Monday, March 30, 2009

Can Someone Please Explain This Ruling? is reporting on a p'sak (halachic decision) by R. Eliyashiv regarding making a mezuman by the seder. He says that normally three people who eat together are required to make a zimun. However, he says, there are two cases on the night of the seder when three people eating together do not make a zimun. I'm going to present the second one that reports first.

1. People who eat together on Pesach but are makpid (particular) not to eat food that is prepared by others on Pesach. Since they cannot share each other's food, they are not counted for a zimun.

OK, that sounds logical to me. They may be eating in the same location, but they're not really eating "together." The other case is as follows:

2. A group of people where some only eat hand matzah and some only eat machine matzah. "Even though this is only a chumra," reports Matzav and in reality, they *are* allowed to eat each other's matzah, they cannot join for a zimun.

The second ruling truly surprises me. Here you have people who, by choice, are not eating each other's food, and they are not able to join for a zimun.

How is this really any different than if my two friends and I go to a fast food place and they order a burger with tomatoes (I hate tomatoes!)? I, by choice, am not eating their food -- and perhaps they don't like my choice of food. Does that mean that we cannot join for a zimun?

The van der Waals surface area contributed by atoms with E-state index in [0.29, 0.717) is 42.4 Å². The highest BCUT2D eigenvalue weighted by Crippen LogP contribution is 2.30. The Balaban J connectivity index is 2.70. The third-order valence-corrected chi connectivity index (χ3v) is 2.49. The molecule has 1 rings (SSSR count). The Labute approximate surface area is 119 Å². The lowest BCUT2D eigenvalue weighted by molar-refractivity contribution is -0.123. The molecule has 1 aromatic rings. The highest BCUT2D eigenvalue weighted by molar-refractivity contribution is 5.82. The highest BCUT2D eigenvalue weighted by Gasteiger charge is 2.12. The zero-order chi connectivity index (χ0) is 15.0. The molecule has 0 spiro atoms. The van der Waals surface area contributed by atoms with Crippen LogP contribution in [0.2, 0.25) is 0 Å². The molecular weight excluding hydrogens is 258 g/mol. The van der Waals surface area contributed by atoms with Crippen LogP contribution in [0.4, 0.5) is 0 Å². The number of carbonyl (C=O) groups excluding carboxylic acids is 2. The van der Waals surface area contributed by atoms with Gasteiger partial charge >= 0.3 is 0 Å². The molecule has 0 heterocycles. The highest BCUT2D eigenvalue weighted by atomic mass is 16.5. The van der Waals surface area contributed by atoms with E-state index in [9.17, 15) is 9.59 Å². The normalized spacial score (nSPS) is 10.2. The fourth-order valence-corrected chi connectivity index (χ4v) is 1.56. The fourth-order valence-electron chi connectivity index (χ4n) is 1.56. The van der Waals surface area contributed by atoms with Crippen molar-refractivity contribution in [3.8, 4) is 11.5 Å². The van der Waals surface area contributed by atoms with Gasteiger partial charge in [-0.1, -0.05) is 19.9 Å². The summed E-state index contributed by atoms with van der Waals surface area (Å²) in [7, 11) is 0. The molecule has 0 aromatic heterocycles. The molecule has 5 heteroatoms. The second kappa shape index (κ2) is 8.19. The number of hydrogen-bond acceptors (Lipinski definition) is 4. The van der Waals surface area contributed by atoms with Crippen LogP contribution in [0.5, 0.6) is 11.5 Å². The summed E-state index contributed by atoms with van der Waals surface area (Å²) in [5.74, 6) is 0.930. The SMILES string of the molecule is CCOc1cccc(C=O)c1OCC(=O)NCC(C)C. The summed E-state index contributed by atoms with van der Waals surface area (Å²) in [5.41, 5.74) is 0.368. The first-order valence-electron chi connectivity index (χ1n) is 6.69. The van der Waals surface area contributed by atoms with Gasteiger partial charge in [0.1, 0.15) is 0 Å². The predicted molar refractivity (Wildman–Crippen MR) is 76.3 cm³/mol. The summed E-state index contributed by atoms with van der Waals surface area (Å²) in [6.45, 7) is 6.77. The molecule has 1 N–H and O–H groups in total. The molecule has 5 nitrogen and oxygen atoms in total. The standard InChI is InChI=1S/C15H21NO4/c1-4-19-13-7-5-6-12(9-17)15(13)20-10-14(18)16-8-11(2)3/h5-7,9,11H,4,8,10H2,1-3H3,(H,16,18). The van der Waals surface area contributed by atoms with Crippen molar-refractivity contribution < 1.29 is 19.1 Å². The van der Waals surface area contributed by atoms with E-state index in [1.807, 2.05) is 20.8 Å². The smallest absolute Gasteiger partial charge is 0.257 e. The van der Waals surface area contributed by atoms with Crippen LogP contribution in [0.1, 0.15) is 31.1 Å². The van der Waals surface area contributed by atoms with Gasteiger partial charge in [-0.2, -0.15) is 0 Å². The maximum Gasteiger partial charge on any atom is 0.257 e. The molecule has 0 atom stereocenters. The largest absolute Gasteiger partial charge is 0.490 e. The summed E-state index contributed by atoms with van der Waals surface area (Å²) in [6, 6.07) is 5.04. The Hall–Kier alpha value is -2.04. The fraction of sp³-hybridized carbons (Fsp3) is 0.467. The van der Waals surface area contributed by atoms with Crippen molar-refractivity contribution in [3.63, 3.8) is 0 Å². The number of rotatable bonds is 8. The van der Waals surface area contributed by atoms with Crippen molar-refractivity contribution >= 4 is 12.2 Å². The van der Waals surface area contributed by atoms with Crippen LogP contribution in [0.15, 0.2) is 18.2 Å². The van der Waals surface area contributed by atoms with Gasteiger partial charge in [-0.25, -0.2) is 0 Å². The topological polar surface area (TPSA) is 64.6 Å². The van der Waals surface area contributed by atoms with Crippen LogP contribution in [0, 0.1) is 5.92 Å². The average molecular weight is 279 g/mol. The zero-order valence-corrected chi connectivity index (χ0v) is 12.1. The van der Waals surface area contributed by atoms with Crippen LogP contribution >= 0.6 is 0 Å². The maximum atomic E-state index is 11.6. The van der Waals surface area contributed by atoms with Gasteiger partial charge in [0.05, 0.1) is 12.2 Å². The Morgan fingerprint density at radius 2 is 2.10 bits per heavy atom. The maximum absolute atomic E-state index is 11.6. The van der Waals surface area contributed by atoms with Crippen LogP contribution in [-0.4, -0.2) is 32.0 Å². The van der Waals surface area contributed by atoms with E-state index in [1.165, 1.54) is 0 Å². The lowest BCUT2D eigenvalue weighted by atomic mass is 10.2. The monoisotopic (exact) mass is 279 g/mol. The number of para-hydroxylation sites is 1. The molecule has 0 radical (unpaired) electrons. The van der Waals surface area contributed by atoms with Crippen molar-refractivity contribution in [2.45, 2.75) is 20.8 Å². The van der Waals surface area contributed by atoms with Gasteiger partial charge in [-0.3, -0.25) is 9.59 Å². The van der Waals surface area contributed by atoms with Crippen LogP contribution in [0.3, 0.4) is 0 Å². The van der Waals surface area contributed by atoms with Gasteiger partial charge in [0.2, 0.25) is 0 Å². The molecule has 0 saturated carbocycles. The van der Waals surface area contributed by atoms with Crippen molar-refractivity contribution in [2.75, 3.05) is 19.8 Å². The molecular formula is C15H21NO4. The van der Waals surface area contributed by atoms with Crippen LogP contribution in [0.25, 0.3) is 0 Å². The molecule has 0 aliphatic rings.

The Wolf

(Please, no snark. Serious discussion only)


Ezzie said...

There's a difference between someone who does not hold they *can* eat your food and someone who simply doesn't like it.

The better Q is if someone who is eating BaDaTZ can bensch with someone who is eating normal food. Presumably, that would be the same situation. (Interestingly, the problem is only one way.)

Garnel Ironheart said...

Actually the Shulchan Aruch deal with this concept in OC 196:3 and I'm not sure where these rulings came from, based on that.
"If three people ate together, one who is carefully not to eat non-Jewish bread, and one who doesn't care, or one of them is a kohen who's eating chalah (the halachic kind, not the Shabbos kind), even though the one who is careful cannot eat with the one who isn't careful, nor can the Yisrael eat with the kohen, since the one who isn't careful can eat with the one who is and the kohen can eat with the Yisrael, they can join together. But if it was kohanim and a non-kohen eating together, and the kohanim were eating chalah and also were careful not to eat non-Jewish bread, and the non-kohen was eating non-Jewish bread, then they don't join together. Similarly this is the ruling when three people have vowed against each other, they can't combine to make a zimun."
Now, the Mishnah Berurah explains that the reason that the kohanim and the non-kohen cannot combine in the second case, despite being able to in the first one, is because in the second case there are two factors - since they don't eat non-Jewish bread, they cannot eat the non-kohen's loaf. And of course, the non-kohen cannot eat the chalah. (see comment 8 on 196:3)
Now, since pas nochri is essentially a chumra, this could explain the first ruling. Since everyone in the group has the same minhag, it's like the second case with the kohanim eating chalah and the non-kohen eating pas nochri. There's no overlap.